It seems that Money is an interesting topic. Perhaps we could go on forever on this subject. David mentioned in his previous post about a Money Mart moving into his neighborhood. He drew the conclusion that the most powerful tenets of our society are debt and money, in that order. I am fully in the camp of utter disgust when it comes to how money is treated in our society. My previous post was argued from the point of money-wise individuals. "Can a Christian own a $50,000 car?" I answered, "Yes." But this argument drew the assumption that the purchase was not one entrenched in the problem of debt and money.
For how much money is a taboo subject, I talk about it a lot with people. Jeanette and I recently bought a house, and we have tried to be as money-wise as possible in the entire process. We realize that with the purchase of a house we are entering into a long contract of debt. In a sense, we are now slaves to the mortgage payments. As much as it would be great to avoid this, the number of people that can buy a house outright is very low. Especially as the housing markets inflate. However, we carefully and prayerfully chose the timing of the house and the house itself. We know the debt we are going into, and we feel that we are capable of sustaining the level of payments, increasing them at times to finish the mortgage before its allotted time. Other than a mortgage, we don't ever plan on being in debt. We use credit cards all the time, but only to get "points," making sure to pay the balance early and to the penny.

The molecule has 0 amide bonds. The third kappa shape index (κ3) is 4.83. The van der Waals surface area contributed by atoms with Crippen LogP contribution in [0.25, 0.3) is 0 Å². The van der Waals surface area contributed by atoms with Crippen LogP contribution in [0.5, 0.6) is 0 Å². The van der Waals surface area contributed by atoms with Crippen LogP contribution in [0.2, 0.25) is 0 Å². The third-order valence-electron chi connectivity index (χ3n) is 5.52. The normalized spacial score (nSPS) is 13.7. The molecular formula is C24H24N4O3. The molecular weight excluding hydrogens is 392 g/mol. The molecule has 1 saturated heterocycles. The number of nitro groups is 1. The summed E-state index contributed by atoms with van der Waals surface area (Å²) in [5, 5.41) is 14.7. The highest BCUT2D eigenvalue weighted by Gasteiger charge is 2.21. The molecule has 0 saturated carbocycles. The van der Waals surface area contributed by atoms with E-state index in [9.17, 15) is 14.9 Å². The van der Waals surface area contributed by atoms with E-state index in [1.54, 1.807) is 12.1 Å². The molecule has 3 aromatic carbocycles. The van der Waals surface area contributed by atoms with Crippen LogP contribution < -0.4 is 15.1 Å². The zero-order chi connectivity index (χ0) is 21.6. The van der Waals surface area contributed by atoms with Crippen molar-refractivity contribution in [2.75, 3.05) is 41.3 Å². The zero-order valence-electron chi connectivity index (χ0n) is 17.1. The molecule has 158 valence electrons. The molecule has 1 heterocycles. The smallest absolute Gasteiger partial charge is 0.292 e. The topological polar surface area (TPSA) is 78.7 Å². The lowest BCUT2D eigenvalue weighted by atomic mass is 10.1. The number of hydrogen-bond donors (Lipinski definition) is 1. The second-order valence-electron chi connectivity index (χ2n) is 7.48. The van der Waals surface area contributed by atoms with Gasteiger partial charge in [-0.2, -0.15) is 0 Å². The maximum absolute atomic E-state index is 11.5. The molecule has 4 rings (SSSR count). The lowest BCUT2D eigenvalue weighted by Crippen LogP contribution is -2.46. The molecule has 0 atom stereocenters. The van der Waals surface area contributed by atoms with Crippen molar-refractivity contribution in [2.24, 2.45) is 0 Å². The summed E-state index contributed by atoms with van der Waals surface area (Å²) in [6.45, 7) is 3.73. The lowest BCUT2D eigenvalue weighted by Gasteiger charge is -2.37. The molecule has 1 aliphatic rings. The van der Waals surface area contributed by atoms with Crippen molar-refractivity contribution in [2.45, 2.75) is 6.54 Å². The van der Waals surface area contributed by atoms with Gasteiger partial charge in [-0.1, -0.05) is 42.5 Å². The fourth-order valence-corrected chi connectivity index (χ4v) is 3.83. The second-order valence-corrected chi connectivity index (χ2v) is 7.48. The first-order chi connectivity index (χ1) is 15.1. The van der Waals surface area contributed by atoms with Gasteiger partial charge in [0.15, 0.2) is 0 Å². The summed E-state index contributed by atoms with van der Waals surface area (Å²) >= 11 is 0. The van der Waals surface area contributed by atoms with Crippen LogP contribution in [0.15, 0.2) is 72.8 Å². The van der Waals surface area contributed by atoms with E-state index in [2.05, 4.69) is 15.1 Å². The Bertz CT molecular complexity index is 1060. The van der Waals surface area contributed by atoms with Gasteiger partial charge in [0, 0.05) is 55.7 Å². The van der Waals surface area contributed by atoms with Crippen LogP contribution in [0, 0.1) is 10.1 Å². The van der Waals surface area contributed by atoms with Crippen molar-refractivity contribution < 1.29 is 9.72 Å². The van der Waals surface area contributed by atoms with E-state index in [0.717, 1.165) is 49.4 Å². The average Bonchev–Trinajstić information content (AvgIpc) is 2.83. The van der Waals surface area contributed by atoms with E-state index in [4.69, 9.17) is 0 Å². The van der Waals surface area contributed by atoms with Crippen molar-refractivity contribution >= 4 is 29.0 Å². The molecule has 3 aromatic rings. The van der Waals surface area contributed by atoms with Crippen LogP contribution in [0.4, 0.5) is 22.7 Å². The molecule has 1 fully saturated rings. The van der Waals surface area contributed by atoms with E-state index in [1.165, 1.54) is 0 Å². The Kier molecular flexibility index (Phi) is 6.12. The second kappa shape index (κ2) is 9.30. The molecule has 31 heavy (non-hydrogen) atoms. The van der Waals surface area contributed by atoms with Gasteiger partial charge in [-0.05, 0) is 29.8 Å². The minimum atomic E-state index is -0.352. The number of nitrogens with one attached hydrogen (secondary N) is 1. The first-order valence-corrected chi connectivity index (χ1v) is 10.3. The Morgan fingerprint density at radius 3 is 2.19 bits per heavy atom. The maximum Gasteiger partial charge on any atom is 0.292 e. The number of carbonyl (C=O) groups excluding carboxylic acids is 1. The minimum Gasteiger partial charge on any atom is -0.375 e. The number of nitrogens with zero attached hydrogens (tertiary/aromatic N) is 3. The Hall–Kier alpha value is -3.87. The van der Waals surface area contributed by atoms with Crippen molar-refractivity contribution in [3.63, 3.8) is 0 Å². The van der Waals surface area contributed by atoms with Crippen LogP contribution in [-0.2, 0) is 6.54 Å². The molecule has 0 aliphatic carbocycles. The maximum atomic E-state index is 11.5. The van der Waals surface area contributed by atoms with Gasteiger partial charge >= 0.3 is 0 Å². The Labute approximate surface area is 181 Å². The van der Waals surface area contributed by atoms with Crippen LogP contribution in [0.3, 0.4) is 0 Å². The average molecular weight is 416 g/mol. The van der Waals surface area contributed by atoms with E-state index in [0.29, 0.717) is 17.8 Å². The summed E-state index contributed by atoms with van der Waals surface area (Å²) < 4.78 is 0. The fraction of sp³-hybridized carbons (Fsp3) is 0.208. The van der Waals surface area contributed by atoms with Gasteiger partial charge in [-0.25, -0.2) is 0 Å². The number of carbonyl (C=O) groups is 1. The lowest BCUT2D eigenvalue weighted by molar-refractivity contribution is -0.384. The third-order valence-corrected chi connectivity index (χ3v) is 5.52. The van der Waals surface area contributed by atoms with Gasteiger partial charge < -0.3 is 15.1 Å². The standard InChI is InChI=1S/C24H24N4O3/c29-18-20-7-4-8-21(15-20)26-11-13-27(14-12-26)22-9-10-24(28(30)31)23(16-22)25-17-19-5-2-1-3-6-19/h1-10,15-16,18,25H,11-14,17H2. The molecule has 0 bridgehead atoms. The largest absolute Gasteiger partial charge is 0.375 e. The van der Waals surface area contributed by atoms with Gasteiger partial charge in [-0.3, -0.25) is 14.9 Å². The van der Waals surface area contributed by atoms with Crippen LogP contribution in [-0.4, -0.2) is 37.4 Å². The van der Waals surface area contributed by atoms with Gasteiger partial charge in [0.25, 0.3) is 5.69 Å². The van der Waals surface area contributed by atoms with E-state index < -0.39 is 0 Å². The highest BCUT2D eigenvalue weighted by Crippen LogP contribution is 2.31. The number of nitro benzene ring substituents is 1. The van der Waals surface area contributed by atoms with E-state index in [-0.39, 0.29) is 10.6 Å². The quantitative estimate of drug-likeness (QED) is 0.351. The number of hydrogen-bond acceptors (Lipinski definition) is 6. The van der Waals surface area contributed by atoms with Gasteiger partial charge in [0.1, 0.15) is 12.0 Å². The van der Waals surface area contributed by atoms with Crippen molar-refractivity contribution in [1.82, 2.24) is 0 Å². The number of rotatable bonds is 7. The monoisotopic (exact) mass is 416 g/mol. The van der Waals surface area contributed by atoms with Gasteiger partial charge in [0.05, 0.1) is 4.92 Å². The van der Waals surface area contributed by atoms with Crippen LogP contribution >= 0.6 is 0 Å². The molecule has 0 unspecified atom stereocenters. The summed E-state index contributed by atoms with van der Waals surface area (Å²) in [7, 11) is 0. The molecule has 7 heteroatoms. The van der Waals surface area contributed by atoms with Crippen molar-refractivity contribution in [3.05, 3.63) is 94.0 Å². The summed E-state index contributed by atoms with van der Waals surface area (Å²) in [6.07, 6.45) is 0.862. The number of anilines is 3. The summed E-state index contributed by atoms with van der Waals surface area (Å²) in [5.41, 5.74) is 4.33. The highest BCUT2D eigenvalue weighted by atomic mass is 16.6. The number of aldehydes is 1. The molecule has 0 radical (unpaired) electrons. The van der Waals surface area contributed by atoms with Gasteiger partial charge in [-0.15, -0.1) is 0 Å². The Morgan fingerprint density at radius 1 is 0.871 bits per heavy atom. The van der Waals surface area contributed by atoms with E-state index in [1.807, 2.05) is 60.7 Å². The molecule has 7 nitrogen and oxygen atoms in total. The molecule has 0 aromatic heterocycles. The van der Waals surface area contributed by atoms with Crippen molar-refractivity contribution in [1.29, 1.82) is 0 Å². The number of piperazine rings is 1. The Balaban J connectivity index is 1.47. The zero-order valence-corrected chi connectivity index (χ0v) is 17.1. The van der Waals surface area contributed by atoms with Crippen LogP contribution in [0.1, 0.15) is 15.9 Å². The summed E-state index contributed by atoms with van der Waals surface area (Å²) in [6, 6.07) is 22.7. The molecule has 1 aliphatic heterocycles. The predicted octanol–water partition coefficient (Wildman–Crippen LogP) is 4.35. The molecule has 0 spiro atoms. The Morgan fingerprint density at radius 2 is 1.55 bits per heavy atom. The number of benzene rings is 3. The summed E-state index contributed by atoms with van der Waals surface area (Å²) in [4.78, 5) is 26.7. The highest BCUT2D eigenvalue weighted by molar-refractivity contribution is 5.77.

When David talks about the issues our society has with money, I agree with him. In general, society doesn't know how to deal with it. When Jeanette and I make a purchase, we like to make it "upfront". No "don't pay for a year" schemes. If we can't pay for it now, we won't buy it. For some individuals, this "pay later" attitude has become so ingrained that they are carrying a large balance on their credit card, saving up money, then wanting to throw it in a GIC. They don't realize that they are racking up 18% in loan interest while trying to invest at 4%. Their money would be far better invested by paying off their credit-card debt.
As much as this is horribly ridiculous, people don't see it. We laugh when we see the "minimum" payment on our credit card bill. But to some people that number is a way that they can hold onto more cash in the present. If our lust for the $50,000 car is pushing us into hot financial waters, we need to back off. We can't let money run our lives. There are many individuals who are enslaved to money. We need to stand out and look different. If a Money Mart moves in across the street from our church, maybe we need to do something about it.